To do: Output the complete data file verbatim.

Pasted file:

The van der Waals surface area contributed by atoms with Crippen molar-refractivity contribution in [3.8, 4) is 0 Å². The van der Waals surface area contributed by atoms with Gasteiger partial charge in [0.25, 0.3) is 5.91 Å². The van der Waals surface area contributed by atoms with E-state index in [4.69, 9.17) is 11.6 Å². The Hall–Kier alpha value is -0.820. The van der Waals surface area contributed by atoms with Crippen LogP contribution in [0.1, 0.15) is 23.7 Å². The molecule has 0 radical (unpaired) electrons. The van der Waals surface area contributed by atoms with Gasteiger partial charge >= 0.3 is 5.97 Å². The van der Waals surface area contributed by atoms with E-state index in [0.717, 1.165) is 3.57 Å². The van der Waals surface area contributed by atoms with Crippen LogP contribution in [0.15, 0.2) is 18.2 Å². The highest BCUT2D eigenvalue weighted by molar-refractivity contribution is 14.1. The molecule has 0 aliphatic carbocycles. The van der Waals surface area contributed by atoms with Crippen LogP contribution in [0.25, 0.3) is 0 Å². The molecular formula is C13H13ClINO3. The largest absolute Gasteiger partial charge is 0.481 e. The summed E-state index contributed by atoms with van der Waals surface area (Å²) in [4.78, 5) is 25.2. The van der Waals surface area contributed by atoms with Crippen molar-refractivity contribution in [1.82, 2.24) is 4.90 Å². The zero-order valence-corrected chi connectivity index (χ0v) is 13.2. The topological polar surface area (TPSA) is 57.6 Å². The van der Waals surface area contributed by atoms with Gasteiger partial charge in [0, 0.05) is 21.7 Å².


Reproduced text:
The van der Waals surface area contributed by atoms with Crippen molar-refractivity contribution in [3.8, 4) is 0 Å². The van der Waals surface area contributed by atoms with Gasteiger partial charge in [0.25, 0.3) is 5.91 Å². The van der Waals surface area contributed by atoms with E-state index in [4.69, 9.17) is 11.6 Å². The Hall–Kier alpha value is -0.820. The van der Waals surface area contributed by atoms with Crippen LogP contribution in [0.1, 0.15) is 23.7 Å². The molecule has 0 radical (unpaired) electrons. The van der Waals surface area contributed by atoms with Gasteiger partial charge >= 0.3 is 5.97 Å². The van der Waals surface area contributed by atoms with E-state index in [0.717, 1.165) is 3.57 Å². The van der Waals surface area contributed by atoms with Crippen LogP contribution in [0.15, 0.2) is 18.2 Å². The highest BCUT2D eigenvalue weighted by molar-refractivity contribution is 14.1. The molecule has 0 aliphatic carbocycles. The van der Waals surface area contributed by atoms with Crippen LogP contribution in [0.25, 0.3) is 0 Å². The molecular formula is C13H13ClINO3. The largest absolute Gasteiger partial charge is 0.481 e. The summed E-state index contributed by atoms with van der Waals surface area (Å²) in [4.78, 5) is 25.2. The van der Waals surface area contributed by atoms with Crippen molar-refractivity contribution in [1.82, 2.24) is 4.90 Å². The zero-order valence-corrected chi connectivity index (χ0v) is 13.2. The topological polar surface area (TPSA) is 57.6 Å². The van der Waals surface area contributed by atoms with Gasteiger partial charge in [0, 0.05) is 21.7 Å².